Researcher wants answers about toxins in northern Ontario fish
An environmental scientist in Sudbury is trying to figure out why contaminants are showing up in some northern Ontario fish.
Gretchen Lescord, an environmental scientist and post-doctoral fellow at Laurentian University in Sudbury, co-published a paper that suggests while mercury in northern fish is still the biggest concern, levels of chromium and arsenic concentrations are also raising eyebrows.
"The concentrations are still relatively low, but we still need to understand better why and how they're being accumulated in fish," she said.
Most concerning is the presence of hexavalent chromium, a problematic carcinogen, Lescord said.
"The issue is it's quite hard to measure those individually in fish or even in water," she said. "It is pretty challenging to do."
It was Lescord's studies into mercury contamination in fish, as well as information sessions with remote communities, that led her to look into other elements that were appearing in fish, like chromium and arsenic.
"Mercury is by far sort of the most concerning contaminants in Ontario fish because it's so pervasive and widespread," Lescord said.
"What happens is mercury gets released into the atmosphere from some distant anthropogenic sources — things like coal and fire burning are a big source of mercury — and they can be carried long distances in the atmosphere and then get deposited on landscapes."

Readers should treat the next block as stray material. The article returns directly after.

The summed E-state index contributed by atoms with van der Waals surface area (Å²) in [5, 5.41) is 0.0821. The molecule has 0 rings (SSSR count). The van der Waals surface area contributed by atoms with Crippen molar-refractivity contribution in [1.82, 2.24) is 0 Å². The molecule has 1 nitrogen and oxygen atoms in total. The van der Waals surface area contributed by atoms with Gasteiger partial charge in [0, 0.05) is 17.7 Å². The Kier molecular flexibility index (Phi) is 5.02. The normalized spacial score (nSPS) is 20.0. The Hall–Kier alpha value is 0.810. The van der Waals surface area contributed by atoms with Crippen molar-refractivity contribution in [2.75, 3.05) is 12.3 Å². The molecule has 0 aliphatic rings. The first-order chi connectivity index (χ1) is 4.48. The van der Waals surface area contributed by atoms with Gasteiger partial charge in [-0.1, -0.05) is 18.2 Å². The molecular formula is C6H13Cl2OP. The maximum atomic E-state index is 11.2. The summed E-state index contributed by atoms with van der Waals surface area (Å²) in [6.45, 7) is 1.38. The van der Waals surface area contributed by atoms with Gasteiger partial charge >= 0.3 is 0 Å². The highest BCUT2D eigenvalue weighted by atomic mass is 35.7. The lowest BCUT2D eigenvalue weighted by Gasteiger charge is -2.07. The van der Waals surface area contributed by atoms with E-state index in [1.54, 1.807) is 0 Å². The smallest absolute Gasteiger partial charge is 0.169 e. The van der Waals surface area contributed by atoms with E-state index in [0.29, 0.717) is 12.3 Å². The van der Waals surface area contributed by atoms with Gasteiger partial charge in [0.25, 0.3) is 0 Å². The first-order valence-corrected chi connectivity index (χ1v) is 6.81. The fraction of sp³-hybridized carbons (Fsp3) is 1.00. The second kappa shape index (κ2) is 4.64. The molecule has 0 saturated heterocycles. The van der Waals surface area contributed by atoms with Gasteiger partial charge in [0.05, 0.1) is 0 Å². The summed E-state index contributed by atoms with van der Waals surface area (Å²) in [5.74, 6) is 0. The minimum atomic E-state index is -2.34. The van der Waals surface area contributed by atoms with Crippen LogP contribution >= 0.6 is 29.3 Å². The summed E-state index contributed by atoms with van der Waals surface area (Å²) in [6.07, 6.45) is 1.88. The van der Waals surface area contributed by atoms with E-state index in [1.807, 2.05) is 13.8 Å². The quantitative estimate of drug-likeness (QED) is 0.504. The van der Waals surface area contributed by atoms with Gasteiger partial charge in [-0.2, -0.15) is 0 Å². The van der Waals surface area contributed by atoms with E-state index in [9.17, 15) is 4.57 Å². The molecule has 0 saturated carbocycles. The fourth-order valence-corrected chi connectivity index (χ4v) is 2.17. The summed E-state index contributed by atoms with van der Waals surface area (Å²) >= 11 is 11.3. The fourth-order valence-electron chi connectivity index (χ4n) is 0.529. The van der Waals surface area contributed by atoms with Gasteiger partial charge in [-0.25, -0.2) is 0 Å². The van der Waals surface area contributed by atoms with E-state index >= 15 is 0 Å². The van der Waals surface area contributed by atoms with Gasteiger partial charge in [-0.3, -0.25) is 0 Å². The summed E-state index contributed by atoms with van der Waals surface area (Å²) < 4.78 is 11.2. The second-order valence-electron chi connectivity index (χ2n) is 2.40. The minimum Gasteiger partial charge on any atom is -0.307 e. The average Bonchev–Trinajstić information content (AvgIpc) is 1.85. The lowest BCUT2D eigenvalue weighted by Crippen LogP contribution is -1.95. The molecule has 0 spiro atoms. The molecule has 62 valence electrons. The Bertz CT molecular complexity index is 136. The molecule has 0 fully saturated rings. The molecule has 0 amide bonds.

Contaminants enter food chain
Those deposits can make it as far as remote northern Ontario, Lescord said. From there, the contaminants infect the food chain.
"In general what we see is that big fish that feed on other — predators — they tend to have higher mercury concentrations when compared to a smaller fish or a fish that feeds on the zoo plankton," she said.
"So if you caught a really big walleye, for example, it's probably going to have higher mercury concentrations than if you caught a small whitefish."
The goal of her research, is to find out why some fish end up with higher levels than others.
That, in turn, could help people when they research what fish they're eating.
The province currently provides information on recommended servings of fish, depending on what lake they're pulled from, or the fish's size.
Lescord said she hopes her research can answer why certain fish have more contaminants than others, and what factors influence the levels of toxins.